Yesterday evening (India time), I received a message from the editor that our submission has been accepted for publication in the journal “Emu – Austral Ornithology.” This journal is Australia’s foremost source of scientific information on birds, and it is not easy to get work published here. Wooo–hooo!!
Our article, “Sympatric cranes in northern Australia: abundance, breeding success, habitat preferences and diet,” was written in partnership with colleagues from the University of Melbourne, University of New South Wales, and independent crane researchers in Australia.
A motley crew of four people conducted field surveys in the Gulf of Carpentaria in northern Queensland during April to May 2017. The survey was backed up by “Mick” McCarthy’s organization at the University of Melbourne, planning by crane researcher Elinor Scambler at the Atherton Highlands, the excellent laboratory of Kate Brandis at the University of New South Wales, and our partners in India, the Nature Conservation Foundation.
The savannas and woodlands along the Gulf of Carpentaria is the only area in the world where the two very closely related cranes, Sarus and Brolga, live and breed together, called sympatry. Our research includes several firsts in terms of documenting crane ecology.
This is the first time anyone has done a repeatable survey in multiple floodplains within a short period of time. Thanks to the skills of our colleague Swati Kittur, we have been able to develop useful maps and obtain data on the different kinds of habitats the two cranes were using. This has enabled us to get a great view of how the two Australian cranes are distributed and to realize that they have different relative numbers in different floodplains. For example, in the Mitchell River floodplain, 93 percent of all cranes counted were Sarus, and only 7 percent were Brolgas, whereas it was nearly opposite in the Flinders floodplain with the ratio 19:81 (Sarus:Brolga). The Mitchell River floodplain had a lot of Eucalyptus-dominated woodlands and savannas, while grasslands were much more dominant in the areas we surveyed at the Flinders River floodplain. Different types of habitats in each floodplain are driving these fascinating patterns.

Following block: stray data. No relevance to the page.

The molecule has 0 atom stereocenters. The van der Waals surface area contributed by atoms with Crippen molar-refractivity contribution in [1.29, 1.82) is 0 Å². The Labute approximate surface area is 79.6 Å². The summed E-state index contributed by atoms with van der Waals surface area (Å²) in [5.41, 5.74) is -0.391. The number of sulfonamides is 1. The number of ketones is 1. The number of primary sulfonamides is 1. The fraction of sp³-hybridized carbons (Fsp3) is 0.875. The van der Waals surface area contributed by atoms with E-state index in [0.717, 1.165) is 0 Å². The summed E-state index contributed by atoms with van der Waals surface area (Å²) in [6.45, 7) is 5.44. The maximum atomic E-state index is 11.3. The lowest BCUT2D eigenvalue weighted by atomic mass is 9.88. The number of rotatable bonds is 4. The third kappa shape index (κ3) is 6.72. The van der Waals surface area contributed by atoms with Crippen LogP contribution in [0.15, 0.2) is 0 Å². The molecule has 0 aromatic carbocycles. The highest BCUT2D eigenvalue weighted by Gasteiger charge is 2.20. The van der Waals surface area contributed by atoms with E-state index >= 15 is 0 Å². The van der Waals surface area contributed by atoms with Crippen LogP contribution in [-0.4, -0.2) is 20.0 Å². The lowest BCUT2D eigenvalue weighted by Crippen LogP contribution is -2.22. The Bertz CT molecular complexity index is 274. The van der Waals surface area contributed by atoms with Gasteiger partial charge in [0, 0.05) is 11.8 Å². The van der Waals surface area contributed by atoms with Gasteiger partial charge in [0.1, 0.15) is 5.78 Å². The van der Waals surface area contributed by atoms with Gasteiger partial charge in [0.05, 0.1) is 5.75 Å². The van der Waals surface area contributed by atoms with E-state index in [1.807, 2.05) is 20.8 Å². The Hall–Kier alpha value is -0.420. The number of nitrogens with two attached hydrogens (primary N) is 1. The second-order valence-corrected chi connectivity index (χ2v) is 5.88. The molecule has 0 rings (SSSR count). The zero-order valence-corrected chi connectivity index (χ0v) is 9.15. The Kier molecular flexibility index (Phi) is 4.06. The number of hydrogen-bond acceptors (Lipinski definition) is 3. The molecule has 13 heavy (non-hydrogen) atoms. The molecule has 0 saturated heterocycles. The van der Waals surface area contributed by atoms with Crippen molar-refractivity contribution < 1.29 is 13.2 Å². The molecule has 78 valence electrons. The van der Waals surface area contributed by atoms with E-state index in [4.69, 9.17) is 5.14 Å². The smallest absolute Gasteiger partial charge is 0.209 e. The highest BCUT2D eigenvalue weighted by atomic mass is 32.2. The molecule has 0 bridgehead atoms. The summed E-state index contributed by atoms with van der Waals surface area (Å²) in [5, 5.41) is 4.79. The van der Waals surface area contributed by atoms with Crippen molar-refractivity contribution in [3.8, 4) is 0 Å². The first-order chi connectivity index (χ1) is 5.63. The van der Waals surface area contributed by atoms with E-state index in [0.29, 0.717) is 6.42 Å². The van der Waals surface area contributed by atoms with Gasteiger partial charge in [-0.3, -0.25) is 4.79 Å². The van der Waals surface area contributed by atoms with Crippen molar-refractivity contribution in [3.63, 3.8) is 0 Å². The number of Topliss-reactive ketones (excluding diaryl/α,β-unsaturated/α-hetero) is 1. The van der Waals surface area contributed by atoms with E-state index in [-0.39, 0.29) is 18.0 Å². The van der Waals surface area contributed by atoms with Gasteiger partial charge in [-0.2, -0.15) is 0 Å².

It is also the first time that anyone has done an assessment of crane breeding success, that is the percentage of pairs that had at least one chick fledging, in Australia, including the first-ever measure of Brolga breeding success in the wild. What did we find? Sarus breeding success was 60 percentage – the highest ever breeding success known for any crane species anywhere in the wild! For the Brolga, it was 50 percentage – this is higher than all of the estimates made in the past for Sarus, and may also rank as among the highest in the world. Clearly, despite decades of intensive cattle ranching, the areas along the Gulf of Carpentaria were still incredibly important crane habitats!
Seeing young birds with parents frequently helped us keep our spirits high in the remote gulf as we drove across 3,000 km of Australian grasslands steppe, and Eucalyptus forests. Our colleague John Grant, who has been working on Sarus Cranes in Australia for the last 20 years said he was “gobsmacked” – that he has never ever seen anything like this before!
Interesting, both cranes track rainfall closely before they “decide” to start nesting. This is identical to Sarus Crane behavior in India and Nepal. The Brolgas started nesting earlier than the Sarus in all the floodplains. We are not sure why. Maybe these cranes can do with lesser flooding than the Sarus? Our colleague Inka Veltheim, who works on Brolgas in a different part of Australia, had no immediate explanations either. But the Sarus Cranes nested for a longer period. Who knew!
We also discovered that Sarus Cranes and Brolga are able to live together in the same area because they play nice: they share the amazing diversity of available habitats between themselves, and as a consequence, eat different foods. We found that Sarus Cranes preferred four riverine Eucalyptus-dominated regional ecosystems, with 10 percent using open habitats. Brolgas preferred two non-wooded regional ecosystems, but 32 percent shared Eucalyptus-dominated regional ecosystems with Sarus Cranes.
To understand their diet, we analyzed isotopes in molted feathers – a first for the crane world. Both cranes ate different things – another reason that such closely-related species can live in the same area! Sarus Cranes were eating many more different kinds of vegetation, while Brolgas were eating a greater variety of all things, including animal matter. Both species are well known to be omnivorous, or eating both plants and animals, so we were pretty amazed at what the feathers revealed in Kate’s lab.
All of the smaller findings underscored one real big a-ha finding: the two cranes were able to be sympatric due to the incredible diversity of habitats that are found in the Gulf region of Queensland. Our research highlights the need to conserve the diverse habitats of the Gulf region in Queensland and provides basic data for developing long-term conservation plans for these sympatric cranes. This is both timely and critical, as large-scale developments currently planned in this region, with potentially major impacts on cranes, need this information urgently.
Story submitted by K.S. Gopi Sundar, SarusScape Program Director for the International Crane Foundation. Click here to learn more about our work in Southern Asia.